• While that presumption may be displaced by sufficiently clear contract language specifying notice periods shorter than that required by common law, applicable employment standards legislation prohibiting any attempt to contract out of the minimum standards required by the legislation renders any contract provisions providing for lesser benefits than the minimum standards “null and void.”
• If a clause in an employment contract is rendered “null and void” by operation of employment standards legislation, then it is null and void for all purposes, and cannot be used as evidence of the parties’ intention to displace the common law presumption of reasonable notice. “If the intention of the parties is to make an unlawful contract, no lawful contractual term can be derived from their intention.”
• Work is fundamental to an individual’s identity, and the manner in which employment can be terminated is equally important. The “harm” targeted by remedial employment standards legislation is that individual employees, and in particular non-unionized employees, are often in an unequal bargaining position in relation to their employers. Courts therefore should adopt a purposive approach to such legislation, favouring interpretations that encourage employers to comply with minimum requirements of the legislation, and so extend its protections to as many employees as possible.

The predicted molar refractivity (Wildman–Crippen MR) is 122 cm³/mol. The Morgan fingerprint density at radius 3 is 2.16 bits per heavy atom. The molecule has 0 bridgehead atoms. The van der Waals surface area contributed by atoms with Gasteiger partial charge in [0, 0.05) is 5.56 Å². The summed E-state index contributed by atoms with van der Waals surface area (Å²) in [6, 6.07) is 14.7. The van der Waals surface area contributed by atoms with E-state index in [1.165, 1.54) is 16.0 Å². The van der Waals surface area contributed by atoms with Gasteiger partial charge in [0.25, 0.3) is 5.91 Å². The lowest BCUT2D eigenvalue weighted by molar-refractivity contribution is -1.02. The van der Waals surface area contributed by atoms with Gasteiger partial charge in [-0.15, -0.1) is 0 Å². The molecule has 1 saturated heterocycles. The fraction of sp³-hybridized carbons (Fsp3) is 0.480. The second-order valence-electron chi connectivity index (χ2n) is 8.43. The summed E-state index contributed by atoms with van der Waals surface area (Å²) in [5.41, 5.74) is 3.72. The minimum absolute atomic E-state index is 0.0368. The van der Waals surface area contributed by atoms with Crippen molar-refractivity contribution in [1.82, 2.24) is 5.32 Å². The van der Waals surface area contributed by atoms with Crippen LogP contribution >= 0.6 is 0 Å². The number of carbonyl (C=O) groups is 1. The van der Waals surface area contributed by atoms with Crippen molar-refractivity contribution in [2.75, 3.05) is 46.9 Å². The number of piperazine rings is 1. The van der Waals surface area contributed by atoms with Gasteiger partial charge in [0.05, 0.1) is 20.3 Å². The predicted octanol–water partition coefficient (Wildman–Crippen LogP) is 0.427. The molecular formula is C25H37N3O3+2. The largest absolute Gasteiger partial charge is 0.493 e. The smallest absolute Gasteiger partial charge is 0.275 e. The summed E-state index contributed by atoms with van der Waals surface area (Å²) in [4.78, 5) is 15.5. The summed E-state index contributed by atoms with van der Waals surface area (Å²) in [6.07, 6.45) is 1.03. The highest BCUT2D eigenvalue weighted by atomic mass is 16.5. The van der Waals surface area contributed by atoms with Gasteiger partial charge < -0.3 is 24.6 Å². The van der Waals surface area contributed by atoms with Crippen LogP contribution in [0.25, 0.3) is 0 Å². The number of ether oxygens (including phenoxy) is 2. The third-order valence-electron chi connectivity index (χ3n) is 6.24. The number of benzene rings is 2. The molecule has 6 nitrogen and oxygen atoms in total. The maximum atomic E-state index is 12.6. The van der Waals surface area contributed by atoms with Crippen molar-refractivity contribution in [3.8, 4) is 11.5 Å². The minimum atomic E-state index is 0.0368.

•Consistent with such goals, if an employment contract fails to comply with the minimum requirements of employment standards legislation, the appropriate sanction or disposition is a finding that the presumption of reasonable notice has not been rebutted, (i.e., rather than an order that an employer minimally comply with the Act). This gives employers an incentive to ensure that all aspects of employment contracts comply with the legislation, (to avoid the potentially longer notice periods required by common law), and in consequence more employees are likely to receive the benefit of the minimum notice requirements.